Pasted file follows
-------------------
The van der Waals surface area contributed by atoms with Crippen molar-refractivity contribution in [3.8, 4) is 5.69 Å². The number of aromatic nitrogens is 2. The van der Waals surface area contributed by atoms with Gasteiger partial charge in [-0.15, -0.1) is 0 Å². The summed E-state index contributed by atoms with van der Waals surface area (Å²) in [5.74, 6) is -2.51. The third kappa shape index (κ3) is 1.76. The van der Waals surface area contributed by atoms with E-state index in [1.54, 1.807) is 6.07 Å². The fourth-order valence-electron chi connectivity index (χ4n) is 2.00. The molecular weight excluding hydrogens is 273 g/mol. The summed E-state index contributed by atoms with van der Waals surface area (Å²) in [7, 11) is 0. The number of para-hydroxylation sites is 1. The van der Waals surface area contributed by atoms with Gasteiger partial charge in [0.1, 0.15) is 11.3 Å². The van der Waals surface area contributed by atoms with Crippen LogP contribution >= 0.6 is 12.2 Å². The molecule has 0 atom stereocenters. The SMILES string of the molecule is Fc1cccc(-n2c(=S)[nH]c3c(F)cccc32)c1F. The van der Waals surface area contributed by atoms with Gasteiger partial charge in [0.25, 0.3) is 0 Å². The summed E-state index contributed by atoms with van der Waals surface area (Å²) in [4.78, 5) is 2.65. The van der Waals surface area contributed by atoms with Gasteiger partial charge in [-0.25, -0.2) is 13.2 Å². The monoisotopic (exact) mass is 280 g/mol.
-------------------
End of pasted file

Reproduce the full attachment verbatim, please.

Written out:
The van der Waals surface area contributed by atoms with Crippen molar-refractivity contribution in [3.8, 4) is 5.69 Å². The number of aromatic nitrogens is 2. The van der Waals surface area contributed by atoms with Gasteiger partial charge in [-0.15, -0.1) is 0 Å². The summed E-state index contributed by atoms with van der Waals surface area (Å²) in [5.74, 6) is -2.51. The third kappa shape index (κ3) is 1.76. The van der Waals surface area contributed by atoms with E-state index in [1.54, 1.807) is 6.07 Å². The fourth-order valence-electron chi connectivity index (χ4n) is 2.00. The molecular weight excluding hydrogens is 273 g/mol. The summed E-state index contributed by atoms with van der Waals surface area (Å²) in [7, 11) is 0. The number of para-hydroxylation sites is 1. The van der Waals surface area contributed by atoms with Gasteiger partial charge in [0.1, 0.15) is 11.3 Å². The van der Waals surface area contributed by atoms with Crippen LogP contribution >= 0.6 is 12.2 Å². The molecule has 0 atom stereocenters. The SMILES string of the molecule is Fc1cccc(-n2c(=S)[nH]c3c(F)cccc32)c1F. The van der Waals surface area contributed by atoms with Gasteiger partial charge in [0.25, 0.3) is 0 Å². The summed E-state index contributed by atoms with van der Waals surface area (Å²) in [4.78, 5) is 2.65. The van der Waals surface area contributed by atoms with Gasteiger partial charge in [-0.25, -0.2) is 13.2 Å². The monoisotopic (exact) mass is 280 g/mol.